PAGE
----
Astronomers have spotted a solar system 127 light-years from earth with at least five planets orbiting a star, the biggest system found since exoplanetary research began, the European Southern Observatory said Tuesday.
Our own solar system contains eight planets.
But none of the planets orbiting HD 10180, a sun-like star in the constellation Hydrus, is likely to harbor life. They are all either too big or searingly hot on the surface.
ESO, which has telescopes in Chile, announced the finding from its head office at Garching, a Munich suburb.
Scientists had computed five planets were in orbit round the star from gravitational wobbles and picked up signs that would indicate two more are “probably” in their company.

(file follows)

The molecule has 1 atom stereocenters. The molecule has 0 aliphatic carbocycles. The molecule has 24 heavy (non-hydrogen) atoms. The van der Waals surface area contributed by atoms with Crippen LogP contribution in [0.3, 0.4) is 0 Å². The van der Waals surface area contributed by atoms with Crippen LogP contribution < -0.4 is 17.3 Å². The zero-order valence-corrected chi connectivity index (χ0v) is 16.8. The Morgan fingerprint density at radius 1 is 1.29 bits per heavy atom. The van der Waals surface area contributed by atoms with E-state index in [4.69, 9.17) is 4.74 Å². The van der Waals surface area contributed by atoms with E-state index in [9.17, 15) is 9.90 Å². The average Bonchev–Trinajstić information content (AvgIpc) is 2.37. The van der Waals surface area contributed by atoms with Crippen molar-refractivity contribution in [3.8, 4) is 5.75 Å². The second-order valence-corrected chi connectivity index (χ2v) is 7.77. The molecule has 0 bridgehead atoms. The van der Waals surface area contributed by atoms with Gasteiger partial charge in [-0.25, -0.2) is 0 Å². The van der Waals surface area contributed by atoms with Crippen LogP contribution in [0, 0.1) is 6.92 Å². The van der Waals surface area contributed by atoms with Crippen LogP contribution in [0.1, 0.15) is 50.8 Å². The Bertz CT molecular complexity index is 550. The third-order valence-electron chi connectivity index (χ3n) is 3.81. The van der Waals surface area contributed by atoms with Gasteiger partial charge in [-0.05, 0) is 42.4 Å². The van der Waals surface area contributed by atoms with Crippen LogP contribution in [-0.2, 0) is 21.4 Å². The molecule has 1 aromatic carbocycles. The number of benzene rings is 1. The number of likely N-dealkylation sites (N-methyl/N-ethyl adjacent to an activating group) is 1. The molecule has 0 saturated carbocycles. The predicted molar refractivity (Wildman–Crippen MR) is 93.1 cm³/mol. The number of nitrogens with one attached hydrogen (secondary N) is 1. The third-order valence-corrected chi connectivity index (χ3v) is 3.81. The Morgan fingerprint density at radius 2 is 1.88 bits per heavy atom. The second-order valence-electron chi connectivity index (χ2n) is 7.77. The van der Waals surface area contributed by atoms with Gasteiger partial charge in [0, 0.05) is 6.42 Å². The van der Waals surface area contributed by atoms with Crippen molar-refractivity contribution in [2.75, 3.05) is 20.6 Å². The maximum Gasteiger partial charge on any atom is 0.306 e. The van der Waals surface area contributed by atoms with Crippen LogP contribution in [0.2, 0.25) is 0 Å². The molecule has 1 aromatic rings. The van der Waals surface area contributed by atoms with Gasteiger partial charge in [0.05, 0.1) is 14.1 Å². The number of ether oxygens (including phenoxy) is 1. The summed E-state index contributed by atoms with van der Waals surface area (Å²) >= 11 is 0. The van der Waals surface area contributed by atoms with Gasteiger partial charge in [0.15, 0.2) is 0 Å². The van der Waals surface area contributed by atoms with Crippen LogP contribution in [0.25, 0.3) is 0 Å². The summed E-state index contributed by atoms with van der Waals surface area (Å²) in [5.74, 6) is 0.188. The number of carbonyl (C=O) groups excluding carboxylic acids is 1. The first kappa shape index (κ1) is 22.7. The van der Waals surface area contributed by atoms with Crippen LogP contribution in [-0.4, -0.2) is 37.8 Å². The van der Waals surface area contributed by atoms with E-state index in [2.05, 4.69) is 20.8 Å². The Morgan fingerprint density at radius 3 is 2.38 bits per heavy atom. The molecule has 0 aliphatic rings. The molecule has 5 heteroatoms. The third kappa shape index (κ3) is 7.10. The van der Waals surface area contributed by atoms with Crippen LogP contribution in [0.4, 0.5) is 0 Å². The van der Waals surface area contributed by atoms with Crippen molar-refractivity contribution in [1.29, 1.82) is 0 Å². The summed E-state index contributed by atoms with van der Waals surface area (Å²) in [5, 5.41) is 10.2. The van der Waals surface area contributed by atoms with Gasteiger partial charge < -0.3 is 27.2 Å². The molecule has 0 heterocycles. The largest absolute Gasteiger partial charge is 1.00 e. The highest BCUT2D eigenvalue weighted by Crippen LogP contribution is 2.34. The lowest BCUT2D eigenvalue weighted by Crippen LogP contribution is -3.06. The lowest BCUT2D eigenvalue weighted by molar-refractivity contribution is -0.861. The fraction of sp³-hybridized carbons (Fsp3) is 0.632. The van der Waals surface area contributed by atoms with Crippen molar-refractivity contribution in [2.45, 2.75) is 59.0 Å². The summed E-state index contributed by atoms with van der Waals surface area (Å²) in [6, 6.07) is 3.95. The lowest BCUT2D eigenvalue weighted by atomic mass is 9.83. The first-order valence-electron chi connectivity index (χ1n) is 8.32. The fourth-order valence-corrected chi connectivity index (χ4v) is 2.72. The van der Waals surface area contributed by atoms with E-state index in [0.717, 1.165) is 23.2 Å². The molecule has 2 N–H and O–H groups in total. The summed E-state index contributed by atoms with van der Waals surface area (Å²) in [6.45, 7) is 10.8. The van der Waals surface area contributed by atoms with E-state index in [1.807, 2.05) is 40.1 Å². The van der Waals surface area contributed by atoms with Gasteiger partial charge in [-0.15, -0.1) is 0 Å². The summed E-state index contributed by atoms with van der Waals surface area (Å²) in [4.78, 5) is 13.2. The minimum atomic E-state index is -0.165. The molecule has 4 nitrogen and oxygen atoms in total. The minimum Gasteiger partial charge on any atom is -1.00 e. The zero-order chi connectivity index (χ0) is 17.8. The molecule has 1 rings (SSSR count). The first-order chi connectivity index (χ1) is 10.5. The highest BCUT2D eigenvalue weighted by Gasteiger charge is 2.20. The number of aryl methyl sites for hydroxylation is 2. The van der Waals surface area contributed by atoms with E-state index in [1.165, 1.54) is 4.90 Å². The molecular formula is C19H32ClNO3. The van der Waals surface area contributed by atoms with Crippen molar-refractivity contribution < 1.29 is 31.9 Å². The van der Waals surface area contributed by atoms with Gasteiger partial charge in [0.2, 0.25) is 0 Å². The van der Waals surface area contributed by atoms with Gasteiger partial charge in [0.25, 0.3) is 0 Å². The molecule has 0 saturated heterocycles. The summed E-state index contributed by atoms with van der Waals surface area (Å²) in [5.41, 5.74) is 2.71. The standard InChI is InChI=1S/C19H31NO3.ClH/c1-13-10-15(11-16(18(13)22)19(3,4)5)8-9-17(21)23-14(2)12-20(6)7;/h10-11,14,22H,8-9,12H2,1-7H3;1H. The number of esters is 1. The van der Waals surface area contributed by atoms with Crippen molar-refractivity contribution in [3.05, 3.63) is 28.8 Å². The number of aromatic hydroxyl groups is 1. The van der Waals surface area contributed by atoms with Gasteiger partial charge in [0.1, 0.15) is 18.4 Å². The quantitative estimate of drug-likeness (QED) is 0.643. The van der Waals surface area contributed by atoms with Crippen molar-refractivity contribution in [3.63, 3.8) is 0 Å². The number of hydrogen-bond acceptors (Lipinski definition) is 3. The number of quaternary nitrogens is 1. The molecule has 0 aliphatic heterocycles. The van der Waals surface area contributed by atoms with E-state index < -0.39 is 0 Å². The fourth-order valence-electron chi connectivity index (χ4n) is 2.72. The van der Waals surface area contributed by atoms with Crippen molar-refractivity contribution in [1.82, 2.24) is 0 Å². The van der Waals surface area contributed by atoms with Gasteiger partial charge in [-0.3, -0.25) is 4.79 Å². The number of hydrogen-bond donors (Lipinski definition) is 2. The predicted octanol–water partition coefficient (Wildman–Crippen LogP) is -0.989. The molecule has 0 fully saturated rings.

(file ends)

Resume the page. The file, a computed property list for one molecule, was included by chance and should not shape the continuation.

Christophe Lovis of the University of Geneva, who led the team, said the discovery took exoplanetary studies to a new level. The group used a special instrument at La Silla in Chile to observe the star.
The five strongest wobbles were caused by stars with 13 to 25 times the mass of earth, a class similar to our Neptune. Additional movements suggested a sixth planet, the mass of Saturn, in a far orbit and a seventh, 1.4 times the mass of earth, close in.